Some 1.5 million seabirds breed in the islands of Haida Gwaii, attracted by concentrations of forage fish and plankton. We frequently spot long-distance pelagic species, and many year-round residents are found on land, including unique subspecies such as the endangered Haida Gwaii northern goshawk, a raptor whose population has fallen to fewer than 50 adult birds. Bald eagles are prolific, and we're also sure to spy tufted or horned puffins. During daily excursions on foot and by small boat, our naturalist Expedition Leader helps to identify coastal plants, birds, animals and marine life. We also explore the protected waters and shorelines from stable sea kayaks, for an eye-level view. Each evening, we move to a different secluded anchorage to spend the night.
Though it often feels like we are alone in a primeval wilderness, Haida people have lived on these islands since time immemorial, and this rugged landscape offers a rare glimpse into more than 12,000 years of human habitation. Our journey through Haida Gwaii’s natural history is a cultural journey, too, as Haida Watchmen welcome us to the ancient village sites of T’aanuu Llnagaay (Tanu), K’uuna Llnagaay (Skedans), and the UNESCO World Heritage Site of SGang Gwaay (Anthony Island/Ninstints). These on-site guardians share their knowledge of traditional culture and bring their ancestors’ traditions to life under weathered memorial poles and the remains of multi-level longhouses dug into the earth.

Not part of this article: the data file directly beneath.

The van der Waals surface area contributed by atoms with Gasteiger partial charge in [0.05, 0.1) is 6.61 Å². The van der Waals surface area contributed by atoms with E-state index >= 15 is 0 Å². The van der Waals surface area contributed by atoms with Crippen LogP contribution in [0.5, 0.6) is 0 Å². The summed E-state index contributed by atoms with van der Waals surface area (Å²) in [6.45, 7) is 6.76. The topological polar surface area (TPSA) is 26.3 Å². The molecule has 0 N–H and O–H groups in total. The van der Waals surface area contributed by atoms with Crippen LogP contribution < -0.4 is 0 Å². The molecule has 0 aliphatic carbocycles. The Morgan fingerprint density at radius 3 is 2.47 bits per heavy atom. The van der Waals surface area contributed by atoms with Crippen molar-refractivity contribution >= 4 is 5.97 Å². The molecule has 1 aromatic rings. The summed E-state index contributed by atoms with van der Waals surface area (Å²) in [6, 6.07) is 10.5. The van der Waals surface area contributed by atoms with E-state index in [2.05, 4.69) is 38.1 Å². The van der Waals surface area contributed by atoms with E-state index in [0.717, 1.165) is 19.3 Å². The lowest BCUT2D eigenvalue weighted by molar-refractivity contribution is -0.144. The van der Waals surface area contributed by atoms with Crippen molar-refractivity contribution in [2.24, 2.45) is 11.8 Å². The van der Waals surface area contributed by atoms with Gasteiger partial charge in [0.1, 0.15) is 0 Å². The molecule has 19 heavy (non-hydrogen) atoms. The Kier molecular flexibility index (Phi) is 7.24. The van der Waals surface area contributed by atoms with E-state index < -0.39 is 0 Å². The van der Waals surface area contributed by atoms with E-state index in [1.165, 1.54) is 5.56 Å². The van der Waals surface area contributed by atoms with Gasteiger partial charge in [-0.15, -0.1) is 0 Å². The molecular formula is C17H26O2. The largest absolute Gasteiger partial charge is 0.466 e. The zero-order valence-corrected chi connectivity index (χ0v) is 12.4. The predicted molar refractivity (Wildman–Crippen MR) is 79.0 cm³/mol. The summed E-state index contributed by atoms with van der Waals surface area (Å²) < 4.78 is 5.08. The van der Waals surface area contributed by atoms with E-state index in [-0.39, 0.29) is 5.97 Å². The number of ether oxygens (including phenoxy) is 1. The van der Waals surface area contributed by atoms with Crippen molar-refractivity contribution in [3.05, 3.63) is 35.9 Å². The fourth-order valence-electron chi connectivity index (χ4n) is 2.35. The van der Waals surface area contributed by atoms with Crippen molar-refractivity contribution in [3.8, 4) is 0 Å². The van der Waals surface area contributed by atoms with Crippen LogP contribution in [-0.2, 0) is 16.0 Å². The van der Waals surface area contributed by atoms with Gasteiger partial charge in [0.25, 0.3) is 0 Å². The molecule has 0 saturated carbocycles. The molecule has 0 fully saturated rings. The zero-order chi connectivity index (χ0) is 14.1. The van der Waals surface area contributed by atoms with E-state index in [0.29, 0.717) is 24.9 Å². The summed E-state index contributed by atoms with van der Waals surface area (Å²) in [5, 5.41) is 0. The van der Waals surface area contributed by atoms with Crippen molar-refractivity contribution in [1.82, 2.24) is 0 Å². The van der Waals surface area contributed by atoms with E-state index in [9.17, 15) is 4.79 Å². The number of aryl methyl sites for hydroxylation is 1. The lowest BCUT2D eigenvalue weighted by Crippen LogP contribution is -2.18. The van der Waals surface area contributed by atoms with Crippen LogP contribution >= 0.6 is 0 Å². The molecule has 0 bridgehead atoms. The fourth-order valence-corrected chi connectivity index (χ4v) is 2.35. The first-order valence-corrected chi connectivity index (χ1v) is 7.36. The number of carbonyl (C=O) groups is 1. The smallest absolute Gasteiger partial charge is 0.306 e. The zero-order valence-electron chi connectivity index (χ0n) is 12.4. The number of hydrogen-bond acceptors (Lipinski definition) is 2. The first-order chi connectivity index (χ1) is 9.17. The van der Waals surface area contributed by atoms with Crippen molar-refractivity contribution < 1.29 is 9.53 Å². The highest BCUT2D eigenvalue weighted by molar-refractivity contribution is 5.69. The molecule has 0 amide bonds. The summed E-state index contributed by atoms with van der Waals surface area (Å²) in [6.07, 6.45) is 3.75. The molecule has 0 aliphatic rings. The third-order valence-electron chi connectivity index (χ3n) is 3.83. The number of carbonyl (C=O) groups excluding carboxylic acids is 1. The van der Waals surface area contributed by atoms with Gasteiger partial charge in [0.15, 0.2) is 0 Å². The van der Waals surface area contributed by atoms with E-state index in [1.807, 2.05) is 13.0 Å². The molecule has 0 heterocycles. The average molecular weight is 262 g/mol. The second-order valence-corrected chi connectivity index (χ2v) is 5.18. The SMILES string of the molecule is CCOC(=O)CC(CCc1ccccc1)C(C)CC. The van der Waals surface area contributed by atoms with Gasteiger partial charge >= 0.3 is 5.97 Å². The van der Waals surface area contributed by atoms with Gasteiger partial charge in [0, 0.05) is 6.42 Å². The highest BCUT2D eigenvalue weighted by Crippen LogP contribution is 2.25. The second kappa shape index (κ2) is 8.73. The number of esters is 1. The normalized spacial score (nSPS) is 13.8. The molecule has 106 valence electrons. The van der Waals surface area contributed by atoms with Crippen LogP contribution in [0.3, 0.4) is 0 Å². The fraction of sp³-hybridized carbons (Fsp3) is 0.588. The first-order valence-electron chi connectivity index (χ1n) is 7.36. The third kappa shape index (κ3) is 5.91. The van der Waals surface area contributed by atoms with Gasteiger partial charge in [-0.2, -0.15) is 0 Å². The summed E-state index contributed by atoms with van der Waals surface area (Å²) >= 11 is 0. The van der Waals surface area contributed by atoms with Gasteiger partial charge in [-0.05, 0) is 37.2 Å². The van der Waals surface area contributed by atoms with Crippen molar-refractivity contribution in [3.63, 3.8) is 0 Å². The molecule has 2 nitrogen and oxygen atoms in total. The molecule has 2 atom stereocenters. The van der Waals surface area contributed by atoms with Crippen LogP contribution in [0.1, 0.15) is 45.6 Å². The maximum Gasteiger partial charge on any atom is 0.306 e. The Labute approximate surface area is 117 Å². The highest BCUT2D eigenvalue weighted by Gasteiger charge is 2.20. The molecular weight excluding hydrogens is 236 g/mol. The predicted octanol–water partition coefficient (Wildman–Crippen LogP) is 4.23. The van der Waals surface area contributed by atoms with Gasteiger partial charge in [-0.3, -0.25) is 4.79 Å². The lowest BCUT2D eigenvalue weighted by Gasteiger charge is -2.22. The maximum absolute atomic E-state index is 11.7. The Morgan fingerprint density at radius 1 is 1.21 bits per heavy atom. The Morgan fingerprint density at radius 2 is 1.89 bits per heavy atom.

If weather permits, we will also visit Hlk'yah GawGa (Windy Bay) on Lyell Island, the site of the first Haida pole raised in 130 years. This 42-foot monumental cedar Legacy Pole was carved by Jaalen Edenshaw and raised in 2013 to honor the 20th anniversary of the Gwaii Haanas Agreement between the Canadian government and Haida Nation to protect the archipelago’s natural and marine resources. We may also have a chance to visit G_andll K'in Gwaay.yaay (Hotspring Island), whose pools have slowly returned since draining after an earthquake struck Haida Gwaii in 2012.
Day 10: Moresby Camp—Disembark / Sandspit / Fly to Vancouver
Returning to Moresby Camp, our marine odyssey trip finishes late this morning, with disembarkation around 11 am. The shuttle van will transport us to the Sandspit Airport in time for lunch at the airport restaurant—Shingle Bay Bistro—and a chance to pick up a few last-minute souvenirs at the gift shop before our afternoon flight back to Vancouver.